If you love jewels, like I do, then this tutorial will be interesting. By the end of it you will learn how to make two vector diamond rings and the details that give them realism.
This tutorial is about making two diamond rings with all their component parts, starting from the ring, the big diamond with the base where it sits and the little diamonds applied with an extra shine. I paid attention to the details so they look realistic and I will show you the tips and tricks that I used to make them. Let's get started!
Final Image Preview
Below is the final image we will be working towards. Want access to the full Vector Source files and downloadable copies of every tutorial, including this one? Join Vector Plus for just 9$ a month.
- Program: Illustrator CS4
- Difficulty: Intermediate
- Estimated Completion Time: 3 hours
Open a new document any size that you want and use RGB mode. We will start with the ring shape. Take the Ellipse Tool and draw a shape like in the image below, select no fill and just a 1 px black stroke. Next make the second shape a little bigger then the first one.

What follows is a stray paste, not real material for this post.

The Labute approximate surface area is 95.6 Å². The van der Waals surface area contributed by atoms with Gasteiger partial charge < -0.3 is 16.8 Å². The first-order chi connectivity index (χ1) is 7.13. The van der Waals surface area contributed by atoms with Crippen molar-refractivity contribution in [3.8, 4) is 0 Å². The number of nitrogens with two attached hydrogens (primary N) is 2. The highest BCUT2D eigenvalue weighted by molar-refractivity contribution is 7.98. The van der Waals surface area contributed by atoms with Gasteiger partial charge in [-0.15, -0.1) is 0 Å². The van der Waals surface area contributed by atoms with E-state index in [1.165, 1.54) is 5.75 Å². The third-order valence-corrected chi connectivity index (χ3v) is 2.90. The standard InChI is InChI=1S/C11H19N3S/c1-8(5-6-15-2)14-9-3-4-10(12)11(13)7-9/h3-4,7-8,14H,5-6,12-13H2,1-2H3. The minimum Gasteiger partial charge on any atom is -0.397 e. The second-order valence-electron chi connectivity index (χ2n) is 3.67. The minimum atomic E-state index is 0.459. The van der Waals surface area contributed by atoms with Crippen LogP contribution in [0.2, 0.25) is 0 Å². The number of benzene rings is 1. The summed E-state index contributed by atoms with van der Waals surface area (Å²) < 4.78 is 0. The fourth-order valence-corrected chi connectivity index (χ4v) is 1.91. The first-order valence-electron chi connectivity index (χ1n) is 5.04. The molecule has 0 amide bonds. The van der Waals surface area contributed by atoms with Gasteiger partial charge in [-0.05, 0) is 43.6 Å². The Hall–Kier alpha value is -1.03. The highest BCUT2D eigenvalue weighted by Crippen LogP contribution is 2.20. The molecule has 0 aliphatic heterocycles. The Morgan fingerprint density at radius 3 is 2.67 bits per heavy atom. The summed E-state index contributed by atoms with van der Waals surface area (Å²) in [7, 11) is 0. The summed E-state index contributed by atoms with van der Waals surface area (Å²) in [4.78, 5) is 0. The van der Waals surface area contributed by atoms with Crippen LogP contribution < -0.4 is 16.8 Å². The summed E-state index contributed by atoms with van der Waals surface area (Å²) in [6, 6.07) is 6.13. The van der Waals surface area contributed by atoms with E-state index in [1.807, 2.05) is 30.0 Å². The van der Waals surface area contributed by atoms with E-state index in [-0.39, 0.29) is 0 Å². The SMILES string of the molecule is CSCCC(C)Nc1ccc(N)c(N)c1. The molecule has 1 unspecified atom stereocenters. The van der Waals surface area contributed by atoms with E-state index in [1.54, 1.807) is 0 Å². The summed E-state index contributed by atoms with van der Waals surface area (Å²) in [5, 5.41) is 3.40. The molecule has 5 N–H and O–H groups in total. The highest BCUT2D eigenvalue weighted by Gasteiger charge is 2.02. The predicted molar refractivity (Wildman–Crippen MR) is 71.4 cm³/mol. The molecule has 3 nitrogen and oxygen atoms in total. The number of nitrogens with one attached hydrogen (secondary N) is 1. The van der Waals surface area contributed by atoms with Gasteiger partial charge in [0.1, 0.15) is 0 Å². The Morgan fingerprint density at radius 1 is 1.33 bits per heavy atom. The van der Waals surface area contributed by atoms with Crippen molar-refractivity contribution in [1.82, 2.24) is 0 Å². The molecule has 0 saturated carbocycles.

Now take the Direct Selection Tool and select the most left point, then move it a bit to the right so that we crush the shape a little. Select the most right point and do the same. Now select the outer circle, copy it and paste it in front. We will need this later. After that select both original shapes (not the one that we just pasted) and go to Object > Compound Path > Make.
Select the Ellipse Tool and make a bigger oval shape than the first one. Now place it on top of the smaller shape and select both of them. Go to the Pathfinder panel and click on Minus Front so we get the shape in the next image.
Now we are going to use the shape that we pasted in front earlier. Take the Add Anchor Point Tool, add two points, and then draw the path that you see in the image-below using the Pen Tool. Do the same to the other part, select no fill and 1 px black stroke. These shapes that we just created have to be on top of the first two. This is important otherwise we aren't going to be able to color them later.
It's time for some colors. Select the first compound shape that we made, deselect the stroke and fill it with the linear gradient that you see in the image below. Colors from left to right are: 80% black (R=51, G=51, and B=51), (R=153, G=153, and B=153) or 40% black; (R=204, G=204, and B=204) 20% black; (R=243, G=244, and B=244); (R=128, G=124,128); (R=242, G=242, and B=242) 5% black; (R=178, G=178, and B=178) 30% black and (R=125, G=125, and B=125).